Andrew Sean Greer
Arthur Less is turning 50 and he’s at the edge of a crisis: his writing career has stalled and his former younger lover, Freddy Pelu, is getting married. To guarantee he’ll be out of the country on the day of the wedding, Less accepts a string of unusual writerly engagements that take him around the world. His goal? Forget Freddy and rework the novel his publisher has taken a pass on.
In a comedic series of travel mishaps, misunderstandings, and logistical miracles, Less bumbles through his itinerary and third-tier engagements, mixing it up with authors, appearing on panels, teaching a college class, riding camels and attending obscure awards ceremonies. He’s both running and searching, trying to understand the two big long-term romantic relationships in his life, one with famous poet Robert Brownburn, 25 years his senior, and of course with Freddy. Like Less, many of the characters in the book wonder whether to wait for love or settle for companionship and security. And like Less, some have left or been dropped when something else comes along.
Less is also plagued by an early review of his first book, which describes him as “a magniloquent spoony.” “It’s like a code,” he says to Robert. “Is he sending messages to the enemy?” Robert responds, “Arthur, he’s just calling you a faggot.” Greer questions the subtle rules about being a gay writer. Less isn’t self-conscious about being gay, but he doesn’t like when people call his writing foolish and tenderhearted. “It’s not that you’re a bad writer. It’s that you’re a bad gay,” comments a friend. “It is our duty to show something beautiful from our world. The gay world. But in your books, you make the characters suffer without reward.” Less isn’t sure the two are related.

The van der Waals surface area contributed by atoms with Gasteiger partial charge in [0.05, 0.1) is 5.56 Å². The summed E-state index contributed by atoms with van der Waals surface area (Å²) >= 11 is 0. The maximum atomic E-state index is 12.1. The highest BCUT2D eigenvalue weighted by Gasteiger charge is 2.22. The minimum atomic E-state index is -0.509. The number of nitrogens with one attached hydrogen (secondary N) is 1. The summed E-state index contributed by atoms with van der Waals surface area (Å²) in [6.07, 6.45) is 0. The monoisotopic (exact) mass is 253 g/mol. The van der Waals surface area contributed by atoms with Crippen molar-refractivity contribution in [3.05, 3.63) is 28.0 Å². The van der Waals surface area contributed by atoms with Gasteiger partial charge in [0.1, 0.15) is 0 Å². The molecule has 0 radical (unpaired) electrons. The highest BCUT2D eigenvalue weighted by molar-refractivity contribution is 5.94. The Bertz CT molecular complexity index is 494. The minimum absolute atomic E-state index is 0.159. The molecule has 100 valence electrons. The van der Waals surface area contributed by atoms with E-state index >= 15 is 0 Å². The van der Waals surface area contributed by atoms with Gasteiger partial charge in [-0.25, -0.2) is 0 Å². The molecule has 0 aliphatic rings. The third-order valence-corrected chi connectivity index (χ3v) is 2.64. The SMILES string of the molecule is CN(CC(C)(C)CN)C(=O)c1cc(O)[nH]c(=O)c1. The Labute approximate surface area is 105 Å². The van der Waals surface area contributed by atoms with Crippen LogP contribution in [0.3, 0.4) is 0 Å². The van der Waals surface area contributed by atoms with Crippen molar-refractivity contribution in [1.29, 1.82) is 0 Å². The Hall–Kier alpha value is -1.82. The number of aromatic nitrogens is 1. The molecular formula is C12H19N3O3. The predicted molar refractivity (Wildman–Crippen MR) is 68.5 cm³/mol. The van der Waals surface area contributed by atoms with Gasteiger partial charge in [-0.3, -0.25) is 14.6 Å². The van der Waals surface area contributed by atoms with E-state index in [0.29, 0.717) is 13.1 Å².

What’s interesting about this symbolic journey is that, while the whole trip is Less’s doing, he is a passive traveler, here and throughout his life. Crazy things happen to him along the way, yet he always makes it to the next engagement and sometimes he’s the star of the show. Happy luck – it’s one of his most endearing characteristics, for readers and for all of the people in his life.
Readers hope there will be happiness at the end of Less’s journey. Will the second half of his life mirror the comedy of his youth?
I loved this book and highly recommend it to lovers of fiction. It’s described as a romcom and I’d agree, but only on the surface. There’s a lot to this book and the humor takes you there.
I’d read another book by Greer about five years ago, The Impossible Lives of Greta Wells and thought it was excellent, so when I saw that Greer (and Less) won the 2018 Pulitzer Prize for Fiction, I knew I wanted to read it. This book is funny, happy, sad and, I think, universal in appeal. The struggles of Less’s characters apply to everyone, regardless of orientation. Greer is the type of author who can do that. While the majority of Amazon readers liked the book, others were unsure. To round out my review, here are a few WordPress bloggers’ opinions.
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